Moments in a Squall
I am Captain of the U.S. Brig Niagara based in Erie, Pennsylvania. Niagara is a square-rigged ship owned by the Commonwealth of Pennsylvania and operated by Flagship Niagara League. It was built in 1988 as a reconstruction of the Niagara that fought in the Battle of Lake Erie during the War of 1812.
Niagara was the relief flagship for Commodore Oliver Hazard Perry who defeated the British squadron and is known for the quote, “We have met the enemy, and they are ours.”
Our mission is to share the history of Niagara, the battle, the War of 1812 and the preservation of square-rig seamanship. We offer two-week sail training programs on the Great Lakes for high school, college and adult students who become immersed as part of the crew and operation of the ship. The ship serves as a unique platform to provide impactful experiences for all who sail on board.
A memorable moment for me occurred a couple of summers ago on the first night of a passage with new trainees. There had been a lingering, temperamental weather pattern that had developed and was being monitored by the on-watch.
I was First Mate and off-watch in my cabin when I heard rain coming into the open skylights of the wardroom, which told me it was unexpected. The ship is equipped with radar and other electronics, but a squall had developed undetected nearby.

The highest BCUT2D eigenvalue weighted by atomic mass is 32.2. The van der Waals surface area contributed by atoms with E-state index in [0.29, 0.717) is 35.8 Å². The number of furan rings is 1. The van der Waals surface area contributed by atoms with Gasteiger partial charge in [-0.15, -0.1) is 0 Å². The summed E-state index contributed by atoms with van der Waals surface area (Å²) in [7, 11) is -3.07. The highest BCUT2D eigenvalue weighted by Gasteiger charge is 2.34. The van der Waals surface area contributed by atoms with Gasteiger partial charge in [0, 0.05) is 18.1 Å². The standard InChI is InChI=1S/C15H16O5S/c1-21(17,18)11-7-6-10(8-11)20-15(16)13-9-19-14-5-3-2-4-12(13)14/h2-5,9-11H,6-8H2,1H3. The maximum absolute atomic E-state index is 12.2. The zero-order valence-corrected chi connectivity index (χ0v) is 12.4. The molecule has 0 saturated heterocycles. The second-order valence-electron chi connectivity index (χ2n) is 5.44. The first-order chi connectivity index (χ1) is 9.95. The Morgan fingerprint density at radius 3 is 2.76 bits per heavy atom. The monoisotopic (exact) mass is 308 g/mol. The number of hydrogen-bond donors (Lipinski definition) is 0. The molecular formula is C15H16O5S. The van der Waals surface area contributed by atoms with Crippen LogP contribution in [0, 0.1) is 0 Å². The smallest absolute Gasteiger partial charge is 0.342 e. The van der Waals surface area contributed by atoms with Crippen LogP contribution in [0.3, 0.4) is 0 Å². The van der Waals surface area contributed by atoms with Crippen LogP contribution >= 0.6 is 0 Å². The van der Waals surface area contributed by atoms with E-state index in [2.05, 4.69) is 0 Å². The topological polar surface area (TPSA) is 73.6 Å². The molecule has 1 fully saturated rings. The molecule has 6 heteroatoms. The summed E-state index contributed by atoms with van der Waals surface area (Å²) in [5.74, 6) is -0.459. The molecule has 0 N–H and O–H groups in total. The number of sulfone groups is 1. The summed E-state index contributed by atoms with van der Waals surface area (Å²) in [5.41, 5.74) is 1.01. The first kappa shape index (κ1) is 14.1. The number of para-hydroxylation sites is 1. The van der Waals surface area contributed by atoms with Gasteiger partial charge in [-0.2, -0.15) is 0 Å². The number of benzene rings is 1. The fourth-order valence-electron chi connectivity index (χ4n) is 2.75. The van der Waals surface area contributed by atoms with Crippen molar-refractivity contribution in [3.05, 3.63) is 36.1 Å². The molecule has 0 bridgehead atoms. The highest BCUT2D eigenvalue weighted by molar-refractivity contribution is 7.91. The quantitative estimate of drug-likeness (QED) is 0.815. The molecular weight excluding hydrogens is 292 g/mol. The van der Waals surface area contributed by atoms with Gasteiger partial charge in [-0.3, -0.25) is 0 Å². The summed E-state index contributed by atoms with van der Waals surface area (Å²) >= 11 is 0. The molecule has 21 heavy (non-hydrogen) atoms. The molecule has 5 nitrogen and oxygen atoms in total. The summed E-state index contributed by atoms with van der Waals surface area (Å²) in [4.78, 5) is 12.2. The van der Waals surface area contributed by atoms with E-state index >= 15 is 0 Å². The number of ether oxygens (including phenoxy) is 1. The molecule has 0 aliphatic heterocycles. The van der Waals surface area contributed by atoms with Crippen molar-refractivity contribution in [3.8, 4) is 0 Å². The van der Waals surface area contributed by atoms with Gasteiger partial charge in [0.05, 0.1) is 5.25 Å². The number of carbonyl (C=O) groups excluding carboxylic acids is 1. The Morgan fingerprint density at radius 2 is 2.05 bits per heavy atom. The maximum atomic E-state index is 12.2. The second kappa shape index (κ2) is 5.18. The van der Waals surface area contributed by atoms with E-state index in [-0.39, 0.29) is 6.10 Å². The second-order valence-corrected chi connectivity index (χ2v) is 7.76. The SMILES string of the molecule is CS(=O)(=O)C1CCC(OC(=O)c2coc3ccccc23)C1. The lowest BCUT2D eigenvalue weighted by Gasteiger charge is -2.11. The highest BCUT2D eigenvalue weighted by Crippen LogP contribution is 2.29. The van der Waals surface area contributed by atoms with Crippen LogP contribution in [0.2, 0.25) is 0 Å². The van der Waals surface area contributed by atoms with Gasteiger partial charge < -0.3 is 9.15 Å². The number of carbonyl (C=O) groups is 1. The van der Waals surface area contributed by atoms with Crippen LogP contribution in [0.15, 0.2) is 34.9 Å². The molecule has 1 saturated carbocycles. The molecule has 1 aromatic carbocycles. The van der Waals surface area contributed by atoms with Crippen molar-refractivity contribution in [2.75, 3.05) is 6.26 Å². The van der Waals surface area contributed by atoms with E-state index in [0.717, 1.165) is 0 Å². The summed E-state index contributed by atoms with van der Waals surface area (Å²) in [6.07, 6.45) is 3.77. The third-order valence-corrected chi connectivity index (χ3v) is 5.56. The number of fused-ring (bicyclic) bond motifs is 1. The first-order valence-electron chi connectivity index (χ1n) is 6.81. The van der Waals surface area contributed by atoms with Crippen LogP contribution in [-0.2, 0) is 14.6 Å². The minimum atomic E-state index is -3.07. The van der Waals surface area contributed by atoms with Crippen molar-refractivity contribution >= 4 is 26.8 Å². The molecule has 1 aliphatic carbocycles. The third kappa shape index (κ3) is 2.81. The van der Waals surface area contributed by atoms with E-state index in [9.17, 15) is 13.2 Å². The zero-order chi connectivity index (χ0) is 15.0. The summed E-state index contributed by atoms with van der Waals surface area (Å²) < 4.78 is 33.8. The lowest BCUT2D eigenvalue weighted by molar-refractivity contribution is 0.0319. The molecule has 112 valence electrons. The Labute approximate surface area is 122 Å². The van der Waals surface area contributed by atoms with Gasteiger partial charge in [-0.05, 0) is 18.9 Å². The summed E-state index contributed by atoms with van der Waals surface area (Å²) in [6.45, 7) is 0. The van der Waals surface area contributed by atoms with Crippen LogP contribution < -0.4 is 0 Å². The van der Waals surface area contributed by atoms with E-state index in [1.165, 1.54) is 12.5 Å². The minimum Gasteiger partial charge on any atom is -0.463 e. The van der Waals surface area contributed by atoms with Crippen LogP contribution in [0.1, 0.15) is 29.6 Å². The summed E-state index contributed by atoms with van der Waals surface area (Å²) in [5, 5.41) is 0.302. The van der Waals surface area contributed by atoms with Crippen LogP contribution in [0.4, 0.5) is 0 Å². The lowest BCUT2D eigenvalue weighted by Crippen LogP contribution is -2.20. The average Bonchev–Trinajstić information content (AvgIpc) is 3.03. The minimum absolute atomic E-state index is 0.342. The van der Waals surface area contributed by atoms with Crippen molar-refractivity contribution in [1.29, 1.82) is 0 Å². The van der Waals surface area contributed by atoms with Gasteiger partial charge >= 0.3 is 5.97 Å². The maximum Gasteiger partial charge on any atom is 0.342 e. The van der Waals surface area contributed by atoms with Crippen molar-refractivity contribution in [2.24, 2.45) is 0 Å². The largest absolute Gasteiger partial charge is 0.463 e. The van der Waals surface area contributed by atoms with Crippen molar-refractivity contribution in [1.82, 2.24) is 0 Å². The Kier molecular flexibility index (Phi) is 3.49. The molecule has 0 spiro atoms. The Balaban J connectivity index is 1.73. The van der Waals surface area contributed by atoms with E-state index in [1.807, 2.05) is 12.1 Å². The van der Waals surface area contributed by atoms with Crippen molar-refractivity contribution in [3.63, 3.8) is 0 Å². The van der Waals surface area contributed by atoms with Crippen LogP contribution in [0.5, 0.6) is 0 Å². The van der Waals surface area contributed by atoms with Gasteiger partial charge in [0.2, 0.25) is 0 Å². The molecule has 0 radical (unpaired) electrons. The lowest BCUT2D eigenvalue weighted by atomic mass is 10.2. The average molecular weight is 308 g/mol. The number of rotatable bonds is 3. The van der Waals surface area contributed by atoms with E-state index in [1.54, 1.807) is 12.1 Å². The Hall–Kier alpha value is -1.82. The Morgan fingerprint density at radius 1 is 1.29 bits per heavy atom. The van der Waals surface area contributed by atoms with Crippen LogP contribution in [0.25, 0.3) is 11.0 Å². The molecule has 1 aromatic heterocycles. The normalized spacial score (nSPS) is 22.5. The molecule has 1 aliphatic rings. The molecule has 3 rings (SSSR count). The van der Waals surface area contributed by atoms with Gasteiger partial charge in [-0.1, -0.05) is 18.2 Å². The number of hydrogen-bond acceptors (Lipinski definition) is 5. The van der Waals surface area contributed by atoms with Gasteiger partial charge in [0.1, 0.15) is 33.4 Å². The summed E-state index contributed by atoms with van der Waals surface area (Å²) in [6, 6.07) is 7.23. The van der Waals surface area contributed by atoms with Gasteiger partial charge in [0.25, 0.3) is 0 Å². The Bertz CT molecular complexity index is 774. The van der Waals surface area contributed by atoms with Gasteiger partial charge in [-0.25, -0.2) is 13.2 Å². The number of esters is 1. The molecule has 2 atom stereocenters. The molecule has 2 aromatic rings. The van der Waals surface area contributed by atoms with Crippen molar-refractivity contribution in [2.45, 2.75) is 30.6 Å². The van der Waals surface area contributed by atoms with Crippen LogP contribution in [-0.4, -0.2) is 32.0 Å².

The Captain and I arrived on deck as the wind continued to increase to what would become about 40 knots. We had to turn the ship downwind as is done with square-rigged ships, instead of into the wind as with fore-and-aft vessels.
We called up the off-watch crew and trainees. I eased the main topsail halyard to lower the yard and take in the sail while giving commands to the team who took in the fore-topsail and remaining sails—all while the ship was being taken off the wind.
When the squall passed, it was gray and still—a stark contrast from just moments before.
I mustered everyone on deck for a debrief; the adrenaline of the response was still flowing. I told everyone they had responded well to the situation and explained what had transpired. For the students, it was likely a once-in-a-lifetime experience.
It came down to training, communication, and teamwork—just as it did 200 years ago, and as it does every day for those who make their living as mariners. These are fundamentals I first learned at MMA.█
—By CAPT. CHRISTOPHER CUSSON ’06
Drawing: GEORGE HENRY JENNINGS